I use you guys review as a reference of sorts, or as a means to make a decision about a game I'm not sure about... That being said, some times I'm a bit too bull-headed to listen. Like recently I had the mind-set that I was going to like Alpha Protocal no matter how the reviews came out... That sure came back to bite me in the ass.On the positive side of the spectrum, if nobody had gotten excited about Red Dead Redemption, I probably would have skipped it.
Does anyone know what game that was behind Adam. I must play it...I love it when he get to feel good about what he does, then we get to see red dead adam with no pants on and it takes away from his whole serious discussion. Really though I love Sessler's soapbox....
Although personal interest and written reviews certainly play a role in my game purchasing decision matrix, I find myself being more motivated when people who love playing games get excited by just talking about the games they are playing. Which is why I love Feedback. Watching Adam, Patrick, Abbie, and Matt/Andrew/Sterling/Jake become giddy about great moments in games always makes me smile and always makes me want to play those games. How else would I have known about a game like Deadly Premonition?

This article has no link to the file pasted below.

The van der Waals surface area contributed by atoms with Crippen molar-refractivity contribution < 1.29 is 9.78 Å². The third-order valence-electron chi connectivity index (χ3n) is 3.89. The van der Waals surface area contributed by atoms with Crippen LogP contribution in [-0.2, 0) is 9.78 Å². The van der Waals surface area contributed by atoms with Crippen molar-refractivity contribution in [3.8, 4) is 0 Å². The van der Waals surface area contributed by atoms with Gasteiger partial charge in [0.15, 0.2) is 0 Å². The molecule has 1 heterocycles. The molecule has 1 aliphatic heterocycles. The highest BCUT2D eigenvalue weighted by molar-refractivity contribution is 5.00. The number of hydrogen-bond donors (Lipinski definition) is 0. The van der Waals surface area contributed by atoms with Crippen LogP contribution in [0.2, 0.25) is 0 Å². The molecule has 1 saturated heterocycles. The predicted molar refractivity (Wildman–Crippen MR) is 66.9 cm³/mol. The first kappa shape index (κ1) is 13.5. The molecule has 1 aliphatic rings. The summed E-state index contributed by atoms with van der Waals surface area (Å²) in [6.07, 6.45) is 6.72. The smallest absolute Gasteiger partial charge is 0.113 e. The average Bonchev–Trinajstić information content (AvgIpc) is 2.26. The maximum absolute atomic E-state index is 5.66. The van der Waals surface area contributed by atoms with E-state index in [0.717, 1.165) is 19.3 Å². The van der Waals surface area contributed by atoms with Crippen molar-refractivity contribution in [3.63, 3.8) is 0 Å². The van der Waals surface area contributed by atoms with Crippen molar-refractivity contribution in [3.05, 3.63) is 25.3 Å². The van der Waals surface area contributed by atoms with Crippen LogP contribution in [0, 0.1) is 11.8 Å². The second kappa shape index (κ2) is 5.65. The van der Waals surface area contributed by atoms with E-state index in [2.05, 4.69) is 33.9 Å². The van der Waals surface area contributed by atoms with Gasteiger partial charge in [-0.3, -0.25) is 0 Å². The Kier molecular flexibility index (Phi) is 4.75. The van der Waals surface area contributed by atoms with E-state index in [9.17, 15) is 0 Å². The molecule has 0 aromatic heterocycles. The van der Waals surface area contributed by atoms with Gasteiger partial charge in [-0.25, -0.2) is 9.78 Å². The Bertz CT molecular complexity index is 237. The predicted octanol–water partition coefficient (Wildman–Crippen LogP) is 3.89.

"The World of Discussion" is small Adam, but many gamers look to g4tv, ign, gametrailers, gamespot, and of course metacritic to analyze their consensus. Personally, I like to hear the reviewers reasons which are the most important because the score I think is quite ambiguous. Many times, particularly with G4, I feel that your reviewers don't slam the games that are truly lackluster and I sometimes wonder if it's related to some type of relationship with the developers for a worry of their reaction as a result of the review.
Without great marketing critically acclaimed games like Beyond Good and Evil and Psychonauts will never sell well.
well, replying to your batman arkham asylum comment, I rented that game without any knowledge of it and it was GOTY for me. I think there is a certain quality that makes good games and bad games, its not just all word of mouth
Great video Adam. Don't worry about what poeple think. you guys at G4 do a awsome job, keep up the good work.
Oh and Welcome back Adam! Feedback missed you, and Patrick started to become a man while you were gone! (haha)